NEW YORK -- Don Mattingly has been making managerial moves with the New York Yankees for several seasons -- in his head.
"I've heard that experience thing come up a lot," he said, "but in my own mind I've been managing for the last four years, and to be honest with you, as a player you're playing along the whole time."
After four seasons as a coach, Mattingly was interviewed Tuesday to replace departed manager Joe Torre. Yankees broadcaster Joe Girardi interviewed a day earlier, and first base coach Tony Pena will speak with team officials today.
"It's an unbelievable opportunity for whoever gets it, and if it's me I'm looking forward to that challenge," said Mattingly, who met with owner George Steinbrenner and his sons Hank and Hal, and other team executives at the Yankees spring training facility in Tampa, Fla.
Mattingly is considered the leading candidate for the job. Hank Steinbrenner said Monday four or five people will be interviewed, but it's possible the candidates will be limited to the trio. Teams aren't allowed to announce moves during the World Series, but the Yankees could ask commissioner Bud Selig for permission if they'd like to name a successor on off-days Friday or Tuesday.
Mattingly, 46, among the most beloved players in Yankees history, spent this season as bench coach following three years as hitting coach under Torre. He didn't back away from his relationship with the former manager but also highlighted some of his other influences.
"There's a lot of Joe Torre in me but there's also a lot of Billy Martin and Lou Piniella and whatever creates the personality inside of me that says we need to get this job done," Mattingly said.
Drafted in the 19th round in 1979, Mattingly batted .307 with 2,153 hits and 1,099 RBIs during a 14-year career diminished by back injuries. He won nine Gold Gloves at first base and the 1985 AL MVP, serving as team captain before his No. 23 was retired by the Yankees in '97.
WAKEFIELD CAN'T SHOULDER LOAD -- Knuckleballer Tim Wakefield is being left off Boston's roster for the World Series because of a bad shoulder.
Wakefield, 41, fought through back problems late in the season and was kept off the roster for the first-round series against the Los Angeles Angels. He has pitched once since Sept. 29, allowing five runs in 4º innings in Game 4 of the AL Championship Series against the Cleveland Indians. Wakefield was 17-12 with a 4.76 ERA in the regular season.
Also, Red Sox manager Terry Francona said Jacoby Ellsbury would start Game 1 in center field in place of Coco Crisp, who struggled in the playoffs.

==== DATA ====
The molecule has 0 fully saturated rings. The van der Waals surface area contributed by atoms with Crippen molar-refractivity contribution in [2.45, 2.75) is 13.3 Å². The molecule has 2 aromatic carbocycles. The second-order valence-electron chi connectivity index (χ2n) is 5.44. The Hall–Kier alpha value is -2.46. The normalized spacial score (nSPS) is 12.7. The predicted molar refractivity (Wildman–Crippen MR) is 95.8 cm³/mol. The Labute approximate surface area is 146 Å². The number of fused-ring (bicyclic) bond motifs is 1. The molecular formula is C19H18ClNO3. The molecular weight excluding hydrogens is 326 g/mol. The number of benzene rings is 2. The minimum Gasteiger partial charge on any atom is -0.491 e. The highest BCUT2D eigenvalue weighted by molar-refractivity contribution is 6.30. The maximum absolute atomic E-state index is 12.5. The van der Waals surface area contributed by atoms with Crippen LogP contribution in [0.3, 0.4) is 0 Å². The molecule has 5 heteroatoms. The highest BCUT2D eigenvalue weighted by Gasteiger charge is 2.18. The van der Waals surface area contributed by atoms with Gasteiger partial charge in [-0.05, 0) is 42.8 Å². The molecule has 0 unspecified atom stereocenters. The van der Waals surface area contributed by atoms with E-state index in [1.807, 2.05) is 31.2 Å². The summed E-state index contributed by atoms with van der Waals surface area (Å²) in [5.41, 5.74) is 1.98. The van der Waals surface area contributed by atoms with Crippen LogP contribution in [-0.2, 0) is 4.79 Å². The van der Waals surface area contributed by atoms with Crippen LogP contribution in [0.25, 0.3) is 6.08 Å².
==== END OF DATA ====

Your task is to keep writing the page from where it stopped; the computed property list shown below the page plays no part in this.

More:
WHO'S ON FIRST? -- Daisuke Matsuzaka hit a home run in Japan last year, and the Boston pitcher should get a chance to bat when he starts Game 3 of the World Series. Which also means that either David Ortiz, Mike Lowell or Kevin Youkilis will be left out of the lineup with no designated hitter at Coors Field.
Ortiz has been slowed by an ailing right knee, and that could be a factor. Red Sox manager Terry Francona wasn't ready to reveal his plans a day before the opener against Colorado.
"It puts us at a disadvantage" without a DH, Francona said. "Youkilis, Lowell, Ortiz, two out of three play."
Boston played nine games in NL stadiums this year and went 6-3. Ortiz, the usual DH, played first base in seven of them. Youkilis is Boston's regular first baseman and Lowell is the everyday third baseman.
"I haven't talked about it yet," Ortiz said. "I don't even know if I'm playing first base."
COOK IN -- Opening-day starter Aaron Cook was added to Colorado's roster for the World Series, and he'll start Game 4 at home against Boston. Cook, who was 8-7 with a 4.12 ERA, hasn't pitched in a major league game since Aug. 10 because of a strained muscle in his side. Franklin Morales now goes to the bullpen, giving manager Clint Hurdle a third left-handed reliever to go with Jeremy Affeldt and Brian Fuentes.
ROCKIES TICKETS SELL OUT ONLINE -- The Rockies sold out all three World Series games at Coors Field on Tuesday, one day after their first attempt collapsed in a computer-system crash blamed on people trying to fool the system to hoard tickets. The Rockies, who had labeled the problem as an "external, malicious attack," said they sold more than 50,000 tickets in the second round of ticket sales in about 2½ hours.